The market sell-off is an overdue correction, says Bruderman Brothers’ Oliver Pursche, after U.S. markets marked their biggest fall in seven years. Aleksandra Michalska reports.
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Unemployment is soaring. Corporate earnings are shrinking. And we’re almost certainly in a recession. So why has the stock market — which was down 34% at its bear market low on March 23 — been able to trim a large chunk of its losses even though the economic news remains gloomy?
Simply put: investors are forward-looking, and they are buying in advance of — and in a belief in — better days ahead. That’s one explanation for the market’s 25% rebound rally in the past month.
It’s confounding at times to grasp that concept, especially when things are grim in real-time.
History confirms this future-oriented investor behavior. Since 1953, with one exception, the Standard & Poor’s 500 stock index has bottomed (or hit a low) anywhere from three to 11 months prior to the end of a recession, according to Strategas Research Partners data. On average, the market troughed four months prior to the end of an economic contraction. Stocks rose nearly 25%, on average, from the market low to the end of the recession.
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Stocks, of course, are priced on expectations of publicly traded companies’ future profit streams. So, investors care less about yesterday and more about the post-crisis era and what’s to come in the next six, 12 or even 20 months. When news for companies and their workers is bad and, as a result, stock prices have taken a big haircut, it’s usually a good investment bet to assume both the news and business conditions can only get better.
Jason Brady, CEO of Thornburg Investment Management, sums up the disconnect between negative headlines and positive stock price action: “If prices try to take into account the end of the world, and the end of the world is slightly less likely to happen, equities can rise.”
So, that’s point number one. Stocks rise and fall on how things turn out relative to expectations.
The second thing to keep in mind is that when pricing in future business conditions, investors at first focus on any signs — even small ones — of change. They’re willing to buy on any shred of evidence of emerging “green shoots,” or early signs of improvement. They don’t need to see GDP pivot from -5% to +1%, or first-time unemployment claims go from 6.6 million per week to 250,000, before they buy.
“Markets tend to focus more on change in speed, versus change in direction,” Brady says.
To illustrate that point, he adds: “When markets began to turn around in 2002 and 2009, we observed that the economy was contracting less slowly, with a degree of confidence that at some point in the future it would begin to expand again.”
So, that’s point number two. Stocks start to rise when data suggest things are getting less bad. Things don’t have to be great. If you wait to buy long after the tough times are over, you’ll likely miss the rebound.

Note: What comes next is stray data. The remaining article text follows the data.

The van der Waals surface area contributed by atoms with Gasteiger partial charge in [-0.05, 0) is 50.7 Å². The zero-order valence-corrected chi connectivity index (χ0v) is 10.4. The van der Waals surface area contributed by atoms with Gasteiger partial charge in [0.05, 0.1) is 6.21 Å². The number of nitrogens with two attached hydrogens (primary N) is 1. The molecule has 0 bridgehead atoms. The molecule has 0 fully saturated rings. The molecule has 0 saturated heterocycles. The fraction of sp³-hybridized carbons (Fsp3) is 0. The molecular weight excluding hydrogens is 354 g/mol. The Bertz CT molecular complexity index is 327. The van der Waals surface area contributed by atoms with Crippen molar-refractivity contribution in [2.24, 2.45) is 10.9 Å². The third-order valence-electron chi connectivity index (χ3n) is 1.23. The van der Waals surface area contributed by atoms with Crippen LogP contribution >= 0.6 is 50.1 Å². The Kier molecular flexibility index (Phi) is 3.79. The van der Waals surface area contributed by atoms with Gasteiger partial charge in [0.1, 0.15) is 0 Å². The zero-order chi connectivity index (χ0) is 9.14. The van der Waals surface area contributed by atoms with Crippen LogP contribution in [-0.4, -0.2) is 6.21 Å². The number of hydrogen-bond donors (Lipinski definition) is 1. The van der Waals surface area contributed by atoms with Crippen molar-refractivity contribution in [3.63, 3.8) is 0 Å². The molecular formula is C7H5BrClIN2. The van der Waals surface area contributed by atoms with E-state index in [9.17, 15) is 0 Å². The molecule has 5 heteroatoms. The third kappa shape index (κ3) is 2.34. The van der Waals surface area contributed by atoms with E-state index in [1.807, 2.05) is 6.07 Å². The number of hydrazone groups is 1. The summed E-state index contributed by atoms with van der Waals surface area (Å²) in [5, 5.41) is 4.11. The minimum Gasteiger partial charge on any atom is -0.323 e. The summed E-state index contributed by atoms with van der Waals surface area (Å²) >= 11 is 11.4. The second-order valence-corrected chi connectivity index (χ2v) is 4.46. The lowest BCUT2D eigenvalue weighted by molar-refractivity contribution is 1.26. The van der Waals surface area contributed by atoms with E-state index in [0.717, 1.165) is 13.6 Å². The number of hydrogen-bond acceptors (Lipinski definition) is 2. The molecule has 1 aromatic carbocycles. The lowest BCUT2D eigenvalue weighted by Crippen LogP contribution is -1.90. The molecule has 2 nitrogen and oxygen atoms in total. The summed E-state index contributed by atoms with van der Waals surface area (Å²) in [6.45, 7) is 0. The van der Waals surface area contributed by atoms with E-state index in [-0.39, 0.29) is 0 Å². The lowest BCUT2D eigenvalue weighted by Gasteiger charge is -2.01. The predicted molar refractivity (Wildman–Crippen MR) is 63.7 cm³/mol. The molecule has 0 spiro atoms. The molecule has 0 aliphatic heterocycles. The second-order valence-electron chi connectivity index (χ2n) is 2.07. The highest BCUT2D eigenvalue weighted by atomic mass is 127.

Inflection points matter, too.
The so-called smart money is always trying to identify turning points, or subtle changes in data or other metrics they’re watching, that suggest a coming rebound in corporate earnings. New inventions, interest rate cuts from the Federal Reserve, government relief programs, or stocks going up on bad news are examples of inflection points.
“Investors look for inflection points,” says Olivier Sarfati, head of equities at wealth management firm GenTrust. “Often, though not always, investors … do a good job at forecasting long-term prospects. This is why the market starts pricing the recovery before it is fully visible.
“For example, in 2009,” he says, “U.S. stocks started going up on March 10, 2009, even though the peak in unemployment was two weeks later. The market had just seen green shoots and started pricing in positive results from the recapitalization of the banks.”
There are even stocks that are expected to lose money for five years, Sarfati explains, “that are still priced based on the fact that they will make money later on.”
So point three is this: Stocks often take off when inflection points spell opportunity.
There’s one caveat, though. The market’s early reads on improving conditions can prove in hindsight to be premature, notes Thornburg’s Brady.
“Stocks don’t always indicate economic direction without plenty of false starts in either an up or down direction,” Brady says. “Economists sometimes joke that the equity market will predict 10 of the next three recessions.”
Remember, market head fakes are a possibility.
“Wouldn’t it be interesting if after the rally we are currently witnessing, stocks were to go back down in the third quarter as … demand for products and services appear to be impaired for longer than previously thought?” says GenTrust’s Sarfati.
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